The emerging markets of Asia and Latin America have been booming lately. During the three years ending in May, emerging market stock funds returned 35 percent annually, ranking among the top categories tracked by Morningstar. That showing represents a sharp turnaround from the 1990s, when the Asian currency crisis and other problems decimated emerging markets.
Could the developing world soon face another severe meltdown? Probably not. Conditions have changed dramatically in the past decade. Countries such as Thailand and Brazil have tightened their belts, lowering budget deficits and building up foreign currency reserves. Standard & Poor's has taken note of the progress, giving investment-grade ratings to government bonds from Mexico and Russia, securities that were once considered junk.
Make no mistake, the emerging funds still pose more risk than those of the developed world; this spring many emerging stocks sank sharply. But a limited dose of emerging funds can diversify a portfolio, sometimes providing a boost when Wall Street is languishing. Which fund offers the sturdiest vehicle for traveling through emerging markets?
To find the best choice, Wealth Manager turned again to the eight-part screens developed by Donald Trone, CEO of FI 360, a consulting firm in Sewickley, Pa. The due-diligence process seeks to find funds that have more than $75 million in assets and are at least three years old. At least 80 percent of holdings must be consistent with the category, and the expense ratio must fall below the top quartile. One- and three-year returns must exceed the category's median, as must five-year results, if the fund is that old. Alpha and Sharpe ratios must also surpass the category's median.
The screens reduced the number of contenders from 196 to 18. The fund with the highest five-year returns was T. Rowe Price Emerging Europe and Mediterranean, but we excluded that choice because of its narrow focus. Other top performers--including Acadian Emerging markets and GMO Emerging Countries M--were closed to new investors. Another strong contender was Driehaus Emerging Markets Growth. In the end, we awarded the title to Lazard Emerging Markets, which avoided big losses in downturns and posted the highest Alpha and Sharpe ratio of any of the finalists.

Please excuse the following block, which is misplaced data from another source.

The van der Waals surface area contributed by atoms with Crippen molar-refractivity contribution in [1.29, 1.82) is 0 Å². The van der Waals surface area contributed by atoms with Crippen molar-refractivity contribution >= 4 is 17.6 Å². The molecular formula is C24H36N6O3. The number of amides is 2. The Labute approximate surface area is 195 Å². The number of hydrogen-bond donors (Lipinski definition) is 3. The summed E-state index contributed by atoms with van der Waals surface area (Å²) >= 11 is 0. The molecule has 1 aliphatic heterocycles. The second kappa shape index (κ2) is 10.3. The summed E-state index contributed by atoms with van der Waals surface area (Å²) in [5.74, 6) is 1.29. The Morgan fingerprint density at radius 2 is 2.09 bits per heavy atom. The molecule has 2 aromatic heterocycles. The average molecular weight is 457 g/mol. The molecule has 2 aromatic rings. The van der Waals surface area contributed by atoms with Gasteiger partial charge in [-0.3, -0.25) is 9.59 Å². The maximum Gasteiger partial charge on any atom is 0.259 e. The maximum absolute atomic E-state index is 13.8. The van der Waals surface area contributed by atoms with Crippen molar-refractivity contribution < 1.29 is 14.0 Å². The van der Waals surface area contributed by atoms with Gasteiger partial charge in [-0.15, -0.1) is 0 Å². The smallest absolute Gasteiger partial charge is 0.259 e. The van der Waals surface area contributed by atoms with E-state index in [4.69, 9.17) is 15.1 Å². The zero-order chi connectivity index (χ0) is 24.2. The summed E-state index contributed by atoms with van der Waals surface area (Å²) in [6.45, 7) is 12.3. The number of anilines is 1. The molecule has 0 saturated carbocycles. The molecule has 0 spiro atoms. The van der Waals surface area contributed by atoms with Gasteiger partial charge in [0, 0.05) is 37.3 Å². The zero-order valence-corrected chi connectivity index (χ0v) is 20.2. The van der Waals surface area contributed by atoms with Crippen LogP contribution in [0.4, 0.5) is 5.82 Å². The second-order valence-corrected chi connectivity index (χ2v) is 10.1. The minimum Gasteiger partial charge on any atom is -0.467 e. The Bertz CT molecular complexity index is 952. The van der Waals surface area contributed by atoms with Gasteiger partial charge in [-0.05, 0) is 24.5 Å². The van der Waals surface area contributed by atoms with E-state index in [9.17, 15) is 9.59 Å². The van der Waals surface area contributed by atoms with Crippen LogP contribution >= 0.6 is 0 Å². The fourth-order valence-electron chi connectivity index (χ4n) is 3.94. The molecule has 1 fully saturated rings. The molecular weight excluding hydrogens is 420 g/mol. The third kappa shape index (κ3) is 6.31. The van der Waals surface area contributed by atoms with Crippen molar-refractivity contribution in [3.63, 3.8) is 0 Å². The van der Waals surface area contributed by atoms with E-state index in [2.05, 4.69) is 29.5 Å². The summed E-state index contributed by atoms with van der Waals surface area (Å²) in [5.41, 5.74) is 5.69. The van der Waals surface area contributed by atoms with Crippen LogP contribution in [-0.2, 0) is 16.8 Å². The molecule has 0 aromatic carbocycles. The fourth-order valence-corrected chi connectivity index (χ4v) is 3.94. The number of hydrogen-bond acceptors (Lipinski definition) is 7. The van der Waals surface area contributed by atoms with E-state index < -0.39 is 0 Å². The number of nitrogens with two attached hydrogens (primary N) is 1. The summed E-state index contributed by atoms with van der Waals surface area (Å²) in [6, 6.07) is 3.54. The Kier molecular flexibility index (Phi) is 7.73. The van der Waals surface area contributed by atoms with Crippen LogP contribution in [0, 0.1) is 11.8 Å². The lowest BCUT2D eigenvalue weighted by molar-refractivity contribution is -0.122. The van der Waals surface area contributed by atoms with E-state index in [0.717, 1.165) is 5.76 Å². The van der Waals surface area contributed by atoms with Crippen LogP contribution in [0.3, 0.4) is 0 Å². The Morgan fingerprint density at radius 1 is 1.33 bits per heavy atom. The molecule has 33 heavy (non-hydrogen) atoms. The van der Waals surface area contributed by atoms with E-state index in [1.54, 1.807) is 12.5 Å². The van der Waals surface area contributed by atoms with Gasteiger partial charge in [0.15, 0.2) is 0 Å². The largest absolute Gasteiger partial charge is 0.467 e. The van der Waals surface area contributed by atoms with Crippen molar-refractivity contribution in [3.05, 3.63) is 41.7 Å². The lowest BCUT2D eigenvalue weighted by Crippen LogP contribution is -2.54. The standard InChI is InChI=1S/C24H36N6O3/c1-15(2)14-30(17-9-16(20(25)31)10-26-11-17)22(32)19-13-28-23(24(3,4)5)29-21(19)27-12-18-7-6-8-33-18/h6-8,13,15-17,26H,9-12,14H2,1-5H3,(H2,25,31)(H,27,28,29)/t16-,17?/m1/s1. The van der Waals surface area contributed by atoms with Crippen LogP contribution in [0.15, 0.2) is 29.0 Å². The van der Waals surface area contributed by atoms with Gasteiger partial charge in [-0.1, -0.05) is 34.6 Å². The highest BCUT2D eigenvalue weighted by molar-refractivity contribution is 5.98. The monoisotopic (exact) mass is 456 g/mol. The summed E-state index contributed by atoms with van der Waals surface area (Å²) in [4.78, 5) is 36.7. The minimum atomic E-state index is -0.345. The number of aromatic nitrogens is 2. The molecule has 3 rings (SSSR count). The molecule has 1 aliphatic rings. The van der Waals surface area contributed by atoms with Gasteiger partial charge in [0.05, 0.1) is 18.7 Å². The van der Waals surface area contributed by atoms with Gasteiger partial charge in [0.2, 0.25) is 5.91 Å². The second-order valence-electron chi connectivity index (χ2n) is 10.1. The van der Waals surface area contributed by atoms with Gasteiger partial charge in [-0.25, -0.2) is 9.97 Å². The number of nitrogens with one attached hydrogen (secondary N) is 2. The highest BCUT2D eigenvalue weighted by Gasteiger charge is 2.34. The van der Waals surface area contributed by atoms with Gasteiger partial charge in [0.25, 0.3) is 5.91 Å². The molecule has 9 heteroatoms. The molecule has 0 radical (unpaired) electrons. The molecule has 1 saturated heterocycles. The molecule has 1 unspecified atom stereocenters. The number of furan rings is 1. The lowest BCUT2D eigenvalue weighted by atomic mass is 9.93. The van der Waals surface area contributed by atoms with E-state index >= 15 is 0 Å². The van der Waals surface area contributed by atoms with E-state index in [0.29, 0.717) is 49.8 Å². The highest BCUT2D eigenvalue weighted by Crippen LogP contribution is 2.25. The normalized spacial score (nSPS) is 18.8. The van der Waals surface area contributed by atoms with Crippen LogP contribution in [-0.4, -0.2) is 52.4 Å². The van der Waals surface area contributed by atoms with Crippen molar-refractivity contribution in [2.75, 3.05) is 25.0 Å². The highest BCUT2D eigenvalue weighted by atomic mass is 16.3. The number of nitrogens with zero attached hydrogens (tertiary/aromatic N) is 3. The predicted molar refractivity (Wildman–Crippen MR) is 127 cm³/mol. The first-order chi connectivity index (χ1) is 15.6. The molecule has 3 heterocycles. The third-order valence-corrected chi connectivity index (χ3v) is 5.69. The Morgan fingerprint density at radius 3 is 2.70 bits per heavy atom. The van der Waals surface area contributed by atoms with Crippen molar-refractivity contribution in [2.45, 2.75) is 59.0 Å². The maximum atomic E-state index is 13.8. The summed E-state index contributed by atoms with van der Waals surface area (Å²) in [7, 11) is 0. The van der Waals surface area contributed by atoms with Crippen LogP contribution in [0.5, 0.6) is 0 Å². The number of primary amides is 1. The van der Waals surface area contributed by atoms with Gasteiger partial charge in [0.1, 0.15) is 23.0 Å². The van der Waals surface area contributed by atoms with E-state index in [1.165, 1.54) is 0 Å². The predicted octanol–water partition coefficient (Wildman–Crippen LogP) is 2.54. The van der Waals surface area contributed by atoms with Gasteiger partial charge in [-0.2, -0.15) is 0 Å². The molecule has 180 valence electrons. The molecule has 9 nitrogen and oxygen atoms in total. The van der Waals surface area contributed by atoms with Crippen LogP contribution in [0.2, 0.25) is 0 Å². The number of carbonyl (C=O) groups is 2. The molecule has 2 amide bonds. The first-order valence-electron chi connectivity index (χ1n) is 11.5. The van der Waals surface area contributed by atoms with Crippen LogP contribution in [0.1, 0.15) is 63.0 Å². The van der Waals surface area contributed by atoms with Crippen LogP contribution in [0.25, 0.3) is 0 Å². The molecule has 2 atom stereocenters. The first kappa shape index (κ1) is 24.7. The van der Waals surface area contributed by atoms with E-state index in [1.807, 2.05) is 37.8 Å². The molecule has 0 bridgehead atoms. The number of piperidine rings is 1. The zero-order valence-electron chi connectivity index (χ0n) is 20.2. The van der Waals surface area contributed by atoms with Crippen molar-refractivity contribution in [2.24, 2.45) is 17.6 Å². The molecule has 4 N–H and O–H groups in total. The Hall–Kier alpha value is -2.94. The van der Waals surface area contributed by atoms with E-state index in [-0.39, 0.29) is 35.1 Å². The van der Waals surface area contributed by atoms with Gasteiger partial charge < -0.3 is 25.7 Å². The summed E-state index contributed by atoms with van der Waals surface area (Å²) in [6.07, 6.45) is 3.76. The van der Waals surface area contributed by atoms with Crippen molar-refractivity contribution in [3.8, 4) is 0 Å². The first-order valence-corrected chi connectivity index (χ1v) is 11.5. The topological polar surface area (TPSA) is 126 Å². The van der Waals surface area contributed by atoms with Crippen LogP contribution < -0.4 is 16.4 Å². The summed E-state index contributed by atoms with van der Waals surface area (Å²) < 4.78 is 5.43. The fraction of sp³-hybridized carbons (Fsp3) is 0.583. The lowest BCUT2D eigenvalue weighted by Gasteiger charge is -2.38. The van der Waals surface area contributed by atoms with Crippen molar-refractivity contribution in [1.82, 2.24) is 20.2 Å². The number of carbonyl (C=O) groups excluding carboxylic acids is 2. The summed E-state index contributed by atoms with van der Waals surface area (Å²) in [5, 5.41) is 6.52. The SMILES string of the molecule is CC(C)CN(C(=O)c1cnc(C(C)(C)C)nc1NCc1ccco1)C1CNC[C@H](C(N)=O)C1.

Lazard achieved its steady record by focusing on stable companies selling at modest prices. Portfolio managers James M. Donald and John Reinsberg look for companies that can produce high returns on equity for sustained periods. Studying price-earnings ratios and other measures, the managers aim to buy when a stock is relatively cheap compared to historical experience. While the portfolio includes some growth stocks, the fund steers clear of high flyers selling at top prices
The resulting portfolio falls into Morningstar's blend box. The average price-earnings ratio of holdings is 12.3, compared to 14.3 for the average member of the emerging markets category. Because of the cautious discipline, the fund is often resilient. "During flat periods and significant downturns, we tend to do reasonably well compared to the benchmark," says portfolio manager James Donald.
The fund does not usually shine during roaring bull markets. Lazard lagged competitors in 1999, a year when expensive technology stocks led the market.
While the managers pick stocks one at a time, the fund seeks to limit risk by staying broadly diversified. No one name can account for more than 5 percent of assets. The portfolio has an upper limit for the amount of assets that can go into each country. For example, the managers will not put more than 30 percent of the fund into Korea.
Despite their caution, the Lazard managers are not afraid to go into countries that other funds shun because the markets are so tiny. In recent years, Lazard has scored strong returns in the small Egyptian stock exchange. A favorite Egyptian holding is Orascom Construction Industries, a construction and cement company with activities throughout the Middle East. The company has done work for the U.S. Army in Afghanistan. Orascom boasts steady profits and loyal customers. "Orascom is a very competitive producer with some of the lowest costs in the area," says Donald.
The fund has favored Indian companies, among them Satyam Computer, a software service company. A relatively small player in India, the company is often overshadowed by its better-known competitors. "Satyam has almost as high a level of profitability as the bigger companies, but it sells for a lower valuation," says Donald.
Once it buys a stock, the fund aims to hold on for several years, producing an annual turnover rate of 48 percent, lower than the figure for most competitors. The Lazard managers sell a stock when it becomes too expensive for their tastes. The fund owned Banco Itau, a Brazilian financial institution, for more than nine years. Catering to high-net-worth clients, the bank boasts returns on equity of more than 20 percent. The managers sold the stock a year ago when the price climbed.
While the cautious selling helps to cushion shareholders, Lazard suffered losses in May 2006 when emerging markets around the world tanked. Such dips can frighten investors, but they may also serve as buying opportunities. While many stocks dropped in the spring, emerging economies remained healthy. Factories and mines in Asia and Latin America continued churning out exports and producing growing profits. Such dynamic economies could produce solid returns for investors with the patience to hold through the ups and downs.
Stan Luxenberg (firstname.lastname@example.org) is a business writer and regular contributor to Wealth Manager.